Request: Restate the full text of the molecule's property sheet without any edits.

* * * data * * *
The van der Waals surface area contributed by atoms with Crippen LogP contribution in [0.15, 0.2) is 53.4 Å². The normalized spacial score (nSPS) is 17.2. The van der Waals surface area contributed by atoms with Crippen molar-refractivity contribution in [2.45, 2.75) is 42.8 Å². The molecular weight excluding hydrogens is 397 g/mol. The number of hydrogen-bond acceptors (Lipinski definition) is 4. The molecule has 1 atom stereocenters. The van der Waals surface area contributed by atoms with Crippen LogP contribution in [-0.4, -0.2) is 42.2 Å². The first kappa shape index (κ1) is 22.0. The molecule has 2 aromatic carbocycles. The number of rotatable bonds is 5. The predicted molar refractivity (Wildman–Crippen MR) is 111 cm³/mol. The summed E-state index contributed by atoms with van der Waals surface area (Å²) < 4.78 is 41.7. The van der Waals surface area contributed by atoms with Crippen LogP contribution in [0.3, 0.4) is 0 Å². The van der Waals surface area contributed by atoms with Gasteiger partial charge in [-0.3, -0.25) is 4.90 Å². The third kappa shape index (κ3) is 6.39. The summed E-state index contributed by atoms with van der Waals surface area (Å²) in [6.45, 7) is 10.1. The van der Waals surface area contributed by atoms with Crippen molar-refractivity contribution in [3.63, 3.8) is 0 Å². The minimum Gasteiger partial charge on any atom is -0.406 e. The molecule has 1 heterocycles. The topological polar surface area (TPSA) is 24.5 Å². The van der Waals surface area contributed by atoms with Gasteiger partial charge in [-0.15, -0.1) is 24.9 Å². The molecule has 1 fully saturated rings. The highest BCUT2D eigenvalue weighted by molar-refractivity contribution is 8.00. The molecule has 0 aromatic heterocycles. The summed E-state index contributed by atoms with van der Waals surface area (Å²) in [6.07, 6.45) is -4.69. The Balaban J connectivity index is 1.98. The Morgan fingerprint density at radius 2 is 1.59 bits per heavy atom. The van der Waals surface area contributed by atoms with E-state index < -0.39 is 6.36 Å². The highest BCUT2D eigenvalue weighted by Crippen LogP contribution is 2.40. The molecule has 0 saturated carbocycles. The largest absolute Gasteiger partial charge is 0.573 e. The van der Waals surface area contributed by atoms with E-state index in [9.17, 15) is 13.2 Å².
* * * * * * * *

The van der Waals surface area contributed by atoms with Crippen LogP contribution in [0.15, 0.2) is 53.4 Å². The normalized spacial score (nSPS) is 17.2. The van der Waals surface area contributed by atoms with Crippen molar-refractivity contribution in [2.45, 2.75) is 42.8 Å². The molecular weight excluding hydrogens is 397 g/mol. The number of hydrogen-bond acceptors (Lipinski definition) is 4. The molecule has 1 atom stereocenters. The van der Waals surface area contributed by atoms with Crippen LogP contribution in [-0.4, -0.2) is 42.2 Å². The first kappa shape index (κ1) is 22.0. The molecule has 2 aromatic carbocycles. The number of rotatable bonds is 5. The predicted molar refractivity (Wildman–Crippen MR) is 111 cm³/mol. The summed E-state index contributed by atoms with van der Waals surface area (Å²) < 4.78 is 41.7. The van der Waals surface area contributed by atoms with Crippen LogP contribution in [0.3, 0.4) is 0 Å². The van der Waals surface area contributed by atoms with Gasteiger partial charge in [-0.3, -0.25) is 4.90 Å². The third kappa shape index (κ3) is 6.39. The summed E-state index contributed by atoms with van der Waals surface area (Å²) in [6.45, 7) is 10.1. The van der Waals surface area contributed by atoms with Crippen molar-refractivity contribution in [3.63, 3.8) is 0 Å². The minimum Gasteiger partial charge on any atom is -0.406 e. The molecule has 1 heterocycles. The topological polar surface area (TPSA) is 24.5 Å². The van der Waals surface area contributed by atoms with Gasteiger partial charge in [-0.15, -0.1) is 24.9 Å². The molecule has 1 fully saturated rings. The highest BCUT2D eigenvalue weighted by molar-refractivity contribution is 8.00. The molecule has 0 aromatic heterocycles. The summed E-state index contributed by atoms with van der Waals surface area (Å²) in [6.07, 6.45) is -4.69. The Balaban J connectivity index is 1.98. The Morgan fingerprint density at radius 2 is 1.59 bits per heavy atom. The van der Waals surface area contributed by atoms with E-state index < -0.39 is 6.36 Å². The highest BCUT2D eigenvalue weighted by Crippen LogP contribution is 2.40. The molecule has 0 saturated carbocycles. The largest absolute Gasteiger partial charge is 0.573 e. The van der Waals surface area contributed by atoms with E-state index in [9.17, 15) is 13.2 Å².